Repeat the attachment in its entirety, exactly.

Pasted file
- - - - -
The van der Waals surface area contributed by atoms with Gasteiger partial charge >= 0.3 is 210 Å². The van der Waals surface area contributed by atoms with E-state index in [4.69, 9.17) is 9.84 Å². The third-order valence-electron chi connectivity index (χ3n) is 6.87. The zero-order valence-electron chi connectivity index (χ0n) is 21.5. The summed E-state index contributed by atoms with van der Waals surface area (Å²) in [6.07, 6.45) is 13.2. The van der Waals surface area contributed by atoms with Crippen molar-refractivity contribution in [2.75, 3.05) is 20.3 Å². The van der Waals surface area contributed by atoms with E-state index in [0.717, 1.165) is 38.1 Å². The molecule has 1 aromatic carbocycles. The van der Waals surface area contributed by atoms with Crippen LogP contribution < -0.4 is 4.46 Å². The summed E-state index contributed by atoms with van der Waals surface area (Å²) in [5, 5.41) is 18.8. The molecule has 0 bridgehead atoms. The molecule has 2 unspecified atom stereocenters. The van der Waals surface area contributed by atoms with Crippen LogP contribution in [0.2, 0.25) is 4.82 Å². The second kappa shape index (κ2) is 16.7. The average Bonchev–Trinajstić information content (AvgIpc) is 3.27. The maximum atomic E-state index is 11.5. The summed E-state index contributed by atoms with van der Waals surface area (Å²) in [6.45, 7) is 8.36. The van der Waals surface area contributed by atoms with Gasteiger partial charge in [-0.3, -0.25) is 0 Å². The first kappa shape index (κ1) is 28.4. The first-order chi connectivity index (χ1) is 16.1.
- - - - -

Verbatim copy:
The van der Waals surface area contributed by atoms with Gasteiger partial charge >= 0.3 is 210 Å². The van der Waals surface area contributed by atoms with E-state index in [4.69, 9.17) is 9.84 Å². The third-order valence-electron chi connectivity index (χ3n) is 6.87. The zero-order valence-electron chi connectivity index (χ0n) is 21.5. The summed E-state index contributed by atoms with van der Waals surface area (Å²) in [6.07, 6.45) is 13.2. The van der Waals surface area contributed by atoms with Crippen molar-refractivity contribution in [2.75, 3.05) is 20.3 Å². The van der Waals surface area contributed by atoms with E-state index in [0.717, 1.165) is 38.1 Å². The molecule has 1 aromatic carbocycles. The van der Waals surface area contributed by atoms with Crippen LogP contribution < -0.4 is 4.46 Å². The summed E-state index contributed by atoms with van der Waals surface area (Å²) in [5, 5.41) is 18.8. The molecule has 0 bridgehead atoms. The molecule has 2 unspecified atom stereocenters. The van der Waals surface area contributed by atoms with Crippen LogP contribution in [0.2, 0.25) is 4.82 Å². The second kappa shape index (κ2) is 16.7. The average Bonchev–Trinajstić information content (AvgIpc) is 3.27. The maximum atomic E-state index is 11.5. The summed E-state index contributed by atoms with van der Waals surface area (Å²) in [6.45, 7) is 8.36. The van der Waals surface area contributed by atoms with Gasteiger partial charge in [-0.3, -0.25) is 0 Å². The first kappa shape index (κ1) is 28.4. The first-order chi connectivity index (χ1) is 16.1.